Daniel: One of the things I’ve heard people describe often in the first person experience when they were specifically treating for depression was that [00:28:30] the usual experience of the world as themselves they have, the narrative they’re running, is all gone. And yet there was not nothing. There was consciousness that was aware of something, and then as they started to come out of the experience, because oftentimes the height of the experience is so different than normal consciousness that you can only remember a fragment of it, like dreams. But as one starts to come out in normal consciousness, it’s booting. [00:29:00] It boots in layers and so it’s kind of like they notice language booting again, and they noticed the coordination of perception, and then perception and motor capacities, so they start getting agency. And the world, before they get their normal narrative itself, which is why bad shit is always happening to them, why nobody loves them, why they’re not … not enough, whatever, but that shit boots later. And so there’s a while where they’re experiencing the world [00:29:30] and able to act in the world without that normal dysfunctional narrative self layer that they’ve had, and they get to realize that in that time they’re not depressed. And then when that narrative layer starts to boot again, the depression kicks back on and …
Jeffrey Becker: Totally.
Daniel: … then they have a reference frame from being without it, which they might’ve never had before. They’re going to be, “Oh, I’m actually depressed because of a pattern of perception in meaning making,” and they’re saying that. So then they have to go and do deeper CBT [00:30:00] or DBT, whatever other processes to change that, but it gave them a reference frame experientially that they could map.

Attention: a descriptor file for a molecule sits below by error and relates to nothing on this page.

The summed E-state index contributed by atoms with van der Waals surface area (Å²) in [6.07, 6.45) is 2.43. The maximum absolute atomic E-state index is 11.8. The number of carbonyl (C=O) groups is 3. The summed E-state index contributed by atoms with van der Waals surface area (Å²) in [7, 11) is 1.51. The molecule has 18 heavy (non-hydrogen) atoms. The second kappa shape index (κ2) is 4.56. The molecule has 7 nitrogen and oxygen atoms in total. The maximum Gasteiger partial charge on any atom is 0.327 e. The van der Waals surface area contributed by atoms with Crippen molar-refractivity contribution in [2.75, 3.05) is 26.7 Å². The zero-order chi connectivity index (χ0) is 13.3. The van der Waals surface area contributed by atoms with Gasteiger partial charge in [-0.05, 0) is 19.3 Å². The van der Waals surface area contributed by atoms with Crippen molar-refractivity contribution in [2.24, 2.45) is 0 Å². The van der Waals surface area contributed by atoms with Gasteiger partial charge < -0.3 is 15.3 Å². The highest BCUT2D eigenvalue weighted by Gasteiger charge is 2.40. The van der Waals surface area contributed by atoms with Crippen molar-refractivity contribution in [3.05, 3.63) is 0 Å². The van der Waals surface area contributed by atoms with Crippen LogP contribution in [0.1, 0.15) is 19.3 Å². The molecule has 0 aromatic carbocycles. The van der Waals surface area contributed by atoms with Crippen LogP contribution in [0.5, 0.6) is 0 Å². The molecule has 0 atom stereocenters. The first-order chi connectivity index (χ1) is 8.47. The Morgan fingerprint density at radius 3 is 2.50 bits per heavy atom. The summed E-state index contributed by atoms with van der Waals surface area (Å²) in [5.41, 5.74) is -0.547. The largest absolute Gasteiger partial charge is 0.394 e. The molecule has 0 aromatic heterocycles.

Jeffrey Becker: Absolutely. Yeah, I think there’s a lot of power in receiving a map, and they actually have gotten a chance to look at where you want to get to before it … just kind of shooting for something you don’t know where it is yet, I mean, how do you find your way. That is a very powerful experience for people and that, what you’re getting at, [00:30:30] it’s why I actually will … When I’m working with people I’ll explain that doses that get someone just into the transpersonal space and not so far out can be actually more useful psychotherapeutically because of that type of work, of being able to experience themselves with maybe one foot still on the earth, can act as a bridge. If people go [00:31:00] too far, sometimes they’re actually confused enough when they’re coming back in, that that’s not useful and it’s not actually that stuff comes on at such baseline layers that they don’t actually get to make sense out of it until they’re almost out of it completely. It’s interesting.